Thanksgiving redux: Embedded energy & carbon emissions of turkey cooking methods

The turkey recipes analyzed utilize a variety of cooking apparatuses and fuels, so the methodology of calculating the total energy use and carbon emissions will vary.  KRCR News photo.

The turkey recipes analyzed utilize a variety of cooking apparatuses and fuels, so the methodology of calculating the total energy use and carbon emissions will vary.  KRCR News photo.

Carbon emissions footprint for a traditionally roasted turkey is 7.7 lbs of CO2

By Matt Chester

This article was published by the Chester Energy and Policy blog on Nov. 21, 2018.

With Thanksgiving upon us once again, I hope you’re getting a chance to spend some treasured time with your loved ones and are also able to load up the traditional holiday meal with all its fixings.

In celebration of what’s always among my favourite days of the year, and to enable me the time to spend with my family instead of in front of the computer drafting a new energy-related Thanksgiving post, I decided to just run an abbreviated version of my article from last year that analyzed the embedded energy used and carbon dioxide (CO2) emitted from different methods for cooking a Thanksgiving turkey.

That post clocked in at a behemoth in length, so I’ll cut down to the main points and calculations in this shortened version (that way you can spend more time with your family instead of reading it!).

But if you want to read all the tiny details and the expansive methodology, head on over to the original version of the article and pore over the numbers for yourself.

Photo by Christopher Testani.

And most importantly, have a happy Thanksgiving!

After searching far and wide, I settled on seven different methods to cook Thanksgiving turkey. In addition to the traditional roasting, let’s examine braisingdeep fryinggrillingsmokingspatchcocking, and sous vide.

For each cooking method, I’ve linked to a recipe from a well-known chef of repute or from the manufacturer of the turkey or cooking apparatus– to see each of those recipes and the decisions behind them in full, please head over to the original full article.


The recipes analyzed utilize a variety of cooking apparatuses and fuels, so the methodology of calculating the total energy use and CO2 emissions will vary.

But much like the Halloween-themed article on the most sustainable way to light your Jack-O’-Lantern, this analysis will be calculated using very rough estimates and educated assumptions for data inputs– as such, consider them more back-of-the-envelope calculations than scientifically rigorous calculations (and again, to see the numbers worked out in more detail, refer to the full article from last year).

Roasted turkey

Assuming the use of an oven for 3 hours 30 minutes (which includes preheating), the energy use and CO2 emissions depend on whether the oven is powered by gas or electricity.

A typical electric oven of 2.0 kilowatts (kW) would require 7.0 kilowatthours (kWh) of energy. According to the Department of Energy (DOE), electricity generated in the United States releases 1.096 pounds of CO2 per kWh.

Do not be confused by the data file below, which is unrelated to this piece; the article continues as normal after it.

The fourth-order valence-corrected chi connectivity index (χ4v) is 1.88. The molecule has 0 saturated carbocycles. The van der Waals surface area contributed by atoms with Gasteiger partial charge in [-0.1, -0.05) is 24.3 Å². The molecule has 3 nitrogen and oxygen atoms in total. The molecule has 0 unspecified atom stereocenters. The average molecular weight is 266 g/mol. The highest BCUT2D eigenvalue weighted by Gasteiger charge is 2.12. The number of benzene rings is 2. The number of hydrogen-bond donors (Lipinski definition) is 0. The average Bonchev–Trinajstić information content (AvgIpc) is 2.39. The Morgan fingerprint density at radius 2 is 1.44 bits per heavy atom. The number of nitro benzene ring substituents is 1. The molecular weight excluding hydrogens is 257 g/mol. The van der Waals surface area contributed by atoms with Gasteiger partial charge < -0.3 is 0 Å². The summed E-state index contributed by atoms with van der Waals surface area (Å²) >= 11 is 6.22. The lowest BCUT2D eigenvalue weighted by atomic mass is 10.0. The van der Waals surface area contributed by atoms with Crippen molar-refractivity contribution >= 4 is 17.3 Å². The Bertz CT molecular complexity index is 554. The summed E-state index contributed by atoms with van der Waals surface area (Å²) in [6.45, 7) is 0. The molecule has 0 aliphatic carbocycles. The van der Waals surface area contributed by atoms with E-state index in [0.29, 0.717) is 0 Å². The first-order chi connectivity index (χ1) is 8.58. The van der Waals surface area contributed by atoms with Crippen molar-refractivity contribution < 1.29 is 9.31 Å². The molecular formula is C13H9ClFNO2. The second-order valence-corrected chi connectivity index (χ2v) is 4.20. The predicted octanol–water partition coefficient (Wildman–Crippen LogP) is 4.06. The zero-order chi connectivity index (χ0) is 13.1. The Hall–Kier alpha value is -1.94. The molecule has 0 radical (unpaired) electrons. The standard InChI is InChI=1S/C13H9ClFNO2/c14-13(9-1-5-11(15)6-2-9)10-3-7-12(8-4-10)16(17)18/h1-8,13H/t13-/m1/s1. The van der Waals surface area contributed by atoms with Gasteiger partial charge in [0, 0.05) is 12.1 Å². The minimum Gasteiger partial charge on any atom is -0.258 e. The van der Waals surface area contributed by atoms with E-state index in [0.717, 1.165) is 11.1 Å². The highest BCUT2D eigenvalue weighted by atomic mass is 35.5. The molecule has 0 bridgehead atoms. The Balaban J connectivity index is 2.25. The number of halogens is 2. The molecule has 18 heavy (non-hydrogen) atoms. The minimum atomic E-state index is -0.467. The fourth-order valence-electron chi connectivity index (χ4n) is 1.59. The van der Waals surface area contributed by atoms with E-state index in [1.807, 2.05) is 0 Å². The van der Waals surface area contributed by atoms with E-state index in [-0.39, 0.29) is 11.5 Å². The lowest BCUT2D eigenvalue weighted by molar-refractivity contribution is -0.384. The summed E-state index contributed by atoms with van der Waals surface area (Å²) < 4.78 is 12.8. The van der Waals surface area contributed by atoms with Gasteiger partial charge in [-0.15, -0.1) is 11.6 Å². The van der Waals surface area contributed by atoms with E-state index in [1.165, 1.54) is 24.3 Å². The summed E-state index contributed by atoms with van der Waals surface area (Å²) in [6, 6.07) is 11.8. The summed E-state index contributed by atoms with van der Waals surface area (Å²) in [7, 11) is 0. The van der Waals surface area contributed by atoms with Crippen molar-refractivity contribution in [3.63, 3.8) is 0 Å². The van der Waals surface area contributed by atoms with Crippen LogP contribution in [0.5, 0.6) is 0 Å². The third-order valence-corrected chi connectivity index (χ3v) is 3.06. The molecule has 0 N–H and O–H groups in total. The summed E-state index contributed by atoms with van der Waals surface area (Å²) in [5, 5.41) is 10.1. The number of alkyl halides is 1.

As such, the emissions footprint for a traditionally roasted turkey is 7.7 pounds of CO2.

U.S. gas ovens use 0.112 therms of natural gas per hour, so this recipe would use 0.392 therms– equivalent to 11.5 kWh of energy.  The U.S. Environmental Protection Agency (EPA) says that cooking with natural gas releases 11.7 pounds of CO2 per therm, so the footprint of a roasted turkey in a gas oven is 4.6 pounds of CO2.

Braised turkey

Our braised turkey recipe requires the use of an oven for 3 hours 45 minutes. As such, we can simply scale up our roasted turkey calculations:

Braised turkey in an electric oven accounts for 7.5 kWh of energy and 8.2 pounds of CO2 emissions.

In a gas oven, this braised turkey uses 12.3 kWh of energy and releases 4.9 pounds of CO2.

Deep fried turkey

The recipe for deep fried turkey calls for a propane heater to cook a pot of oil for 1 hour 10 minutes (preheating and cooking time included). Based on the assumption that propane cookers use 65,000 British thermal units (BTUs) per hour and converting to kWh, deep fried turkey uses the equivalent of 22.2 kWh of energy.

Referring back to EPA data on carbon emissions of cooking equipment that note 1,000,000 BTUs of propane burned emits 136.05 lbs of CO2, this deep fried turkey thus emits 10.3 pounds of CO2.

carbon emissions
Workman Publishing photo.

Grilled turkey

If we grill a turkey on a charcoal grill, manufacturers suggest the use of 110 charcoal briquettes burned over 3 hours with 30 minutes of pre-burning.

Given 7.33 kilojoules (kJ) per gram of charcoal and briquettes that weigh 25.7 grams, the charcoal grilled turkey would use 20,733 kJ or 5.8 kWh of energy.

According to Oak Ridge National Laboratory, operating a charcoal grill for an hour emits 11 pounds of CO2, meaning the charcoal grill method for preparing a turkey requires 38.5 pounds of CO2 emissions.

If we instead use a propane grill, total grill time would be 3 hour 15 minutes at an energy rate of 36,000 BTU/hour for an equivalent of 34.3 kWh of energy. EPA’s emissions data then indicates propane-grilled turkey would release 15.9 pounds of CO2.

Smoked turkey

One method for smoking a turkey uses a charcoal powered water smoker, requiring 10 pounds plus 70 briquettes of charcoal burned over an 8 hour 15 minute period. Based on the assumptions listed in the charcoal grill method previously discussed, total energy use would be 12.9 kWh and emissions would reach 90.8 pounds of CO2.